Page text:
I am only able to get the music player to play a song at a time either via Ducati Connect or the app on the main speedo screen. After a song completes it stops and you have to hit play again to start the next song. If you watch it on the phone you can see it trying to go from Ducati Connect to the music app to start the next song and something must be failing. I hope Ducati sorts this out as I like to have a playlist of music going on long freeway rides.

I rode 200ish miles yesterday and my right foot kept going numb. I assumed it was from the vibration I was getting on the foot pegs, which feels more significant than the peg vibration I got on any past Multistrada's. I had assumed the V4 would vibrate less than the 1260, but I was either wrong or my bike has an issue. I may have sorted out why my right foot was going numb. I moved the seat from the high position to the low position and my right foot seems less bothered by the vibration now and does not appear to be going numb. I only rode it for ~40 miles after moving the seat so I need to get a longer ride in to be certain. I hope I can sort this one out as it made riding the MTS V4S very uncomfortable. Of course I am not sure what other comfort issues moving the seat to the low position might cause. I am 6 foot 2 inches tall with a 32 inch inseam, so I assumed the high position was going to be best for me. If you think you are going to be using the high seat setting, make sure to try it out on the test ride. I am wishing that I did.

When you are removing the rear seat be careful with the connector for the heated seat. The connector on the bike sits in a little slot to keep it in place and that slot looks like it could break pretty easily. Every time I disconnect the rear heated seat the connector slides out of the slot on the bike so it seems like a matter of time before it breaks. My dealer installed a battery tender lead, but they claimed they had to leave it under the riders seat because there was no way to route it out from under the seat. So I have to remove the rider and passenger seats to get to the battery tender lead. I need to look at this a bit more and see if I can rig something up.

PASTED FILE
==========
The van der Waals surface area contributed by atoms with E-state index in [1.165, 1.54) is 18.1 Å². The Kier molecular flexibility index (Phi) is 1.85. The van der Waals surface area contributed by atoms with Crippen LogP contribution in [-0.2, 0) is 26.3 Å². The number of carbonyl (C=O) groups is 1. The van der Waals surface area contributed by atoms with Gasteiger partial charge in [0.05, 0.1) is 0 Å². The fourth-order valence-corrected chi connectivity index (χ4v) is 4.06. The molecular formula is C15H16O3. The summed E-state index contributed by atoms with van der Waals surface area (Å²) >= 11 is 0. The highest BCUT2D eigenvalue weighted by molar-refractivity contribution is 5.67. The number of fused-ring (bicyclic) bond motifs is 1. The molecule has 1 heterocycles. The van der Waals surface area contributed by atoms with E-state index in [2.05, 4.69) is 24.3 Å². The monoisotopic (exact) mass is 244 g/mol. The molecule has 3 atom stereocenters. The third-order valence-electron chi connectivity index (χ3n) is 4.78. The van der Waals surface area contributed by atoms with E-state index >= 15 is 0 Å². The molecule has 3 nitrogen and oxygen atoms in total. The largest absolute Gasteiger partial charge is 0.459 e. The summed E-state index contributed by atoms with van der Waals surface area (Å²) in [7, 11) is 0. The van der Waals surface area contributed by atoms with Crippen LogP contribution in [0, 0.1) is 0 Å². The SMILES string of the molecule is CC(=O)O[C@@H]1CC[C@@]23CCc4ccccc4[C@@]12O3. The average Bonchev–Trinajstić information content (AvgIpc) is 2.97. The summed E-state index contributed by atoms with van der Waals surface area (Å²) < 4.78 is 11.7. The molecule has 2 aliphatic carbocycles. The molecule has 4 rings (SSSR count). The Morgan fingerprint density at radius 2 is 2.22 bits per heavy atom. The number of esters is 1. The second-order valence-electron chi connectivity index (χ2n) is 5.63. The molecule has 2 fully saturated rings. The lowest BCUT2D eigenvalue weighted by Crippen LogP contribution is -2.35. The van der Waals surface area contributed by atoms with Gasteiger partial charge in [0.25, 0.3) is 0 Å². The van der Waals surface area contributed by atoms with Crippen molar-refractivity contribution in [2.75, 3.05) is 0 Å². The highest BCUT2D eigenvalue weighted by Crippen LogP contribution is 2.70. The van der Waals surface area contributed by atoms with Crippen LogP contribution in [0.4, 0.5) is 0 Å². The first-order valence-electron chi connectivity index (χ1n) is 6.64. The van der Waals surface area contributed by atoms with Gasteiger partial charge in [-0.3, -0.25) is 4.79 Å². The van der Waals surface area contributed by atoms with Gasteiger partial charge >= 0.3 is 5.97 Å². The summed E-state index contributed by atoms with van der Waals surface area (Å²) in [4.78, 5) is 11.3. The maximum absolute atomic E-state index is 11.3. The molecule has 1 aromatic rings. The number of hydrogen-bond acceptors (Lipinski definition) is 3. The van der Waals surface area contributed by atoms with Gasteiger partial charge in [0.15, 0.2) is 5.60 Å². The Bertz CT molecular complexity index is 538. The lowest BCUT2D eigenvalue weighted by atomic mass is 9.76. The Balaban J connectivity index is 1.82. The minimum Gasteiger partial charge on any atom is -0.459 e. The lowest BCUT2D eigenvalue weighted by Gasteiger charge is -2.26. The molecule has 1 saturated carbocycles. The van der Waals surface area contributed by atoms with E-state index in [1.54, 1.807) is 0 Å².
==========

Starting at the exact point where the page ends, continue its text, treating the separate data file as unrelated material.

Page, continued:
The powerlet outlet under the passenger seat is useless if you have the toolkit that comes with the bike in there. The space has just enough room for the toolkit and when the toolkit is in there it blocks the powerlet outlet completely. You are going to have to store the toolkit in the panniers or top case if you want to use the powerlet outlet and keep the toolkit with you.

Sygic is awful for navigation. It always takes a slower route than either Google Maps or Apple maps shows that I should to take. Last night I was five miles from home and there was a direct route, with no traffic according to Apple Maps and Google Maps, but Sygic wanted to route me through a neighborhoods instead of taking the direct route. The volume of Sygic is always lower than the music volume too, so it comes in almost inaudible, compared to any music that is playing, and I have not found a way to adjust it yet.

I filled up this morning, rode 131 miles, and then filled up again. The bike took in 3.9 gallons, and I tried to fill it to the same level that I had filled it to first thing in the morning, so I got around 33.5 MPG. I took my MTS 1260 on that same ride a few weeks ago and got 38 MPG. Granted my MTS V4 is not quite broken in but I can live with a 5 MPG difference. Later this week, after I have the 600 mile service done, I am going to try a long freeway ride. I think I will get on I-5 and head south until I reach the end of the tank or as close as I can get to it. That will give me some idea of freeway MPG. Especially since I will need to come back the same way after I refuel.
 

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I am at almost 500 miles now and the honeymoon phase is over. I am starting to be more critical of the bike and my almost $30k purchase.